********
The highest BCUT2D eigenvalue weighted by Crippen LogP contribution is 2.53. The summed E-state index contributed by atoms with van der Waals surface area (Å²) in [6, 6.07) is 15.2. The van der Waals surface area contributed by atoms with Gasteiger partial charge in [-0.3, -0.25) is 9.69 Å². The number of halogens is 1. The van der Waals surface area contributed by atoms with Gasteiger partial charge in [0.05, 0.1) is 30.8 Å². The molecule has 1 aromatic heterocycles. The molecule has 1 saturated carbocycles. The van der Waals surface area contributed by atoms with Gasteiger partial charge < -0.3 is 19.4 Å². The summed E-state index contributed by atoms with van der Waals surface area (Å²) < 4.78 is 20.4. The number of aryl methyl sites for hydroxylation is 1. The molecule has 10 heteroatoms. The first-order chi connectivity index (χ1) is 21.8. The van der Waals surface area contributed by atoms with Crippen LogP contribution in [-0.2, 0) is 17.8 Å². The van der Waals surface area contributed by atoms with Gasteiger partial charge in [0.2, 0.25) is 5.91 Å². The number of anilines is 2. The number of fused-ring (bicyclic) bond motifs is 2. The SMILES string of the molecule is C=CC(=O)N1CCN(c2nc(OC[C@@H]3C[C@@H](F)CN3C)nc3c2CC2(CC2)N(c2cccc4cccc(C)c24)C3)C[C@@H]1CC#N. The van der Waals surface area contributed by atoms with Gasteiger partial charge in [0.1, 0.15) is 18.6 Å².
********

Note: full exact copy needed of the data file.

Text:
The highest BCUT2D eigenvalue weighted by Crippen LogP contribution is 2.53. The summed E-state index contributed by atoms with van der Waals surface area (Å²) in [6, 6.07) is 15.2. The van der Waals surface area contributed by atoms with Gasteiger partial charge in [-0.3, -0.25) is 9.69 Å². The number of halogens is 1. The van der Waals surface area contributed by atoms with Gasteiger partial charge in [0.05, 0.1) is 30.8 Å². The molecule has 1 aromatic heterocycles. The molecule has 1 saturated carbocycles. The van der Waals surface area contributed by atoms with Gasteiger partial charge < -0.3 is 19.4 Å². The summed E-state index contributed by atoms with van der Waals surface area (Å²) < 4.78 is 20.4. The number of aryl methyl sites for hydroxylation is 1. The molecule has 10 heteroatoms. The first-order chi connectivity index (χ1) is 21.8. The van der Waals surface area contributed by atoms with Crippen LogP contribution in [-0.2, 0) is 17.8 Å². The van der Waals surface area contributed by atoms with Gasteiger partial charge in [0.2, 0.25) is 5.91 Å². The number of anilines is 2. The number of fused-ring (bicyclic) bond motifs is 2. The SMILES string of the molecule is C=CC(=O)N1CCN(c2nc(OC[C@@H]3C[C@@H](F)CN3C)nc3c2CC2(CC2)N(c2cccc4cccc(C)c24)C3)C[C@@H]1CC#N. The van der Waals surface area contributed by atoms with Gasteiger partial charge in [0.1, 0.15) is 18.6 Å².